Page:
Number of the Month

December 2008

The good, the bad and the ugly  

The good

What a world treasure Sandy Szwarc has become! Her blog, Junkfood Science is now a beacon in the fog of fraud and propaganda that obfuscates the landscape of food and drugs. One example of her brave work was taking on the drug pushers who have hatched a plot to make healthy people ill in order to make billions in profit. The premature termination of trials was once unheard of, until the Tamoxifen fiasco, but it has now become routine. In fact, as Sandy implies, it has become one of the major means of distorting statistical results for commercial purposes. Let us be clear: a trial is designed to last for a specific time with specific criteria of success. A prematurely terminated trial is, to say the least, invalid. Furthermore the effect is exacerbated by naïf journalists, who inevitably report that the results were so significant that the trial was ended. As in this case, the results are not at all significant and the exercise was stopped before the trend went the wrong way. The result here is that people are encouraged to put their health at risk taking drugs with dubious benefits. Why are bodies such as the American Statistical Association silent on the gross abuse of the branch of mathematics for which they are responsible?

Our modern credulous world is full of ironies.  A prominent one is the fact that the likes of junk dieticians and celebrity chefs become multimillionaires, while those who toil in the fields of public activity, searching for truth, are obliged to seek donations from well-wishers.

What a fine gesture it has been for the editors of Junk Science to reproduce Sandy ’s donate button! There are now no grants, subsidies or contracts for those who adhere to the traditional scientific approach of scepticism and we all depend on the generosity of a tiny minority of people of conscience.

So give thanks for people like Sandy , who willingly take up the burden for little reward.

The bad

In a Freudian slip of monumental hubris, Gordon Brown claimed before the House of Commons to have “saved the world”. This, remember, is from the least competent Finance Minister in living memory. He started out by selling his country’s gold at the bottom of the market and wrecking the best private pensions system in the world, but from then it was all downhill. He is the master of the “It wasn’t me, Guv” genre of politics. All his present woes are the fault of those beastly Americans. Some Americans beg to differ. Every Labour government has left the UK virtually bankrupt and undefended. Today’s pensioners have spent their whole lives paying back the debts of the post-war Labour government. This time it will be the children and grandchildren who are paying. The words of Cromwell to the Rump Parliament seem apposite “In the name of God, go”. If only we had an opposition.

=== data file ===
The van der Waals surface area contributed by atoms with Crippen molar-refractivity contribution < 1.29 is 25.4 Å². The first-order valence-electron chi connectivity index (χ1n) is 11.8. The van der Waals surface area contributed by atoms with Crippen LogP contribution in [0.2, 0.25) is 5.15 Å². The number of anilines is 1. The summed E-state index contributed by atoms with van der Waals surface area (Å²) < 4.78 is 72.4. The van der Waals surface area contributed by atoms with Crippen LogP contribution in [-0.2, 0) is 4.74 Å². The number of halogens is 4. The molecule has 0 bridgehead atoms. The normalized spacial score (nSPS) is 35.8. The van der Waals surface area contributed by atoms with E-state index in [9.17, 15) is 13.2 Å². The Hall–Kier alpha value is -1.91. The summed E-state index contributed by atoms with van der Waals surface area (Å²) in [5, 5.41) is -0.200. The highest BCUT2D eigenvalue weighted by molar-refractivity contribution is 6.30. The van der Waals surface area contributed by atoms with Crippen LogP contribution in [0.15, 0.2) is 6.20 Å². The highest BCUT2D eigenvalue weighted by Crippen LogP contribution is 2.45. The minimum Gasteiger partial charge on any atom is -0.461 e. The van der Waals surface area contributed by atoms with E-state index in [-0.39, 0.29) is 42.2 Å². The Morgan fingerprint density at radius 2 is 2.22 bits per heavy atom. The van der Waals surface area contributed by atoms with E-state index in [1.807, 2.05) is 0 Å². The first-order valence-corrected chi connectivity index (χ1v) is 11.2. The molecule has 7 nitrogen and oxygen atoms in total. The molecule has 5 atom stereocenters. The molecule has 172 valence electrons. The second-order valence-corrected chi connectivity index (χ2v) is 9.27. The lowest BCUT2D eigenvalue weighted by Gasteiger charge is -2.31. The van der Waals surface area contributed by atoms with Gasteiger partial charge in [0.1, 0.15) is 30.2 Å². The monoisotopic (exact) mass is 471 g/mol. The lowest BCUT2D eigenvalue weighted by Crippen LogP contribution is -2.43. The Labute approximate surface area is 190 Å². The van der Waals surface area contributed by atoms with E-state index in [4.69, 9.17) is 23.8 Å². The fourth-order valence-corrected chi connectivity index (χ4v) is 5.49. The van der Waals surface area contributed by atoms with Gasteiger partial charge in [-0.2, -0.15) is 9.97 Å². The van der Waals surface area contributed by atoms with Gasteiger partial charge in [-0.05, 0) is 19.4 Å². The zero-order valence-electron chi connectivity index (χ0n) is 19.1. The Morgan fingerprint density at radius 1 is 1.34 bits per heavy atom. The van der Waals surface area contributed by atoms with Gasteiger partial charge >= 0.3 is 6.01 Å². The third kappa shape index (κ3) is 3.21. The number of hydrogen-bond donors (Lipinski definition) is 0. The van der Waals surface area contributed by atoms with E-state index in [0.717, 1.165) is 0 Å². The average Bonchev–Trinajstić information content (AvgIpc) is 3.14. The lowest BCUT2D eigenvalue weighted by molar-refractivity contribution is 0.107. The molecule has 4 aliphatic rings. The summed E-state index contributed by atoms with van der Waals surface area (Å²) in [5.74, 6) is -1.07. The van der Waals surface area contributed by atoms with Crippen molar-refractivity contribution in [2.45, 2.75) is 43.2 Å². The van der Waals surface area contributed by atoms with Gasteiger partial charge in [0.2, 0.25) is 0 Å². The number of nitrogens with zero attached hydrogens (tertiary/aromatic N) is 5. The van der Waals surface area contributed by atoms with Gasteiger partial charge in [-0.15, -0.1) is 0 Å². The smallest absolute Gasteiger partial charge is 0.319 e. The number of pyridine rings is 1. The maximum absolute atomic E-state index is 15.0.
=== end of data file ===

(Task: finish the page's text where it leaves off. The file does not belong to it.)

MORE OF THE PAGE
The ugly

The Englishman, on his Wiltshire farm, turned up a stone and found this abominable creature. Terms like “fascist” are thrown about, mainly by lefties, but this one is a real fascist of the most dangerous type. Every authoritarian regime has relied on groups of acquiescent academics to provide justification for the imposition of censorship. Characteristically, they use the language of democracy to undermine it. As Thomas Jefferson (or possibly others) so potently remarked "The price of liberty is eternal vigilance".

11/12/08

The persistence of thuggery

Four decades ago your bending author was in the process of planning a long trip around Europe, made possible by a generous travelling fellowship sponsored by the Goldsmiths’ Company. It involved a period of research at the University of Grenoble, followed by visits to various university departments in Eastern and Western Europe . It had to be postponed at short notice for two reasons. One was the student riots in France and the other was the Soviet invasion of Czechoslovakia . When the trip finally took place in 1969, the consequences of these events was only too evident. France was still scarred by vandalism and graffiti and patrolled by riot police wagons. The drive through Czechoslovakia was a nightmare. The first two hours were spent trying to pass a Russian army column. There was a tank on every village green. The feeling of fear and depression was almost tangible.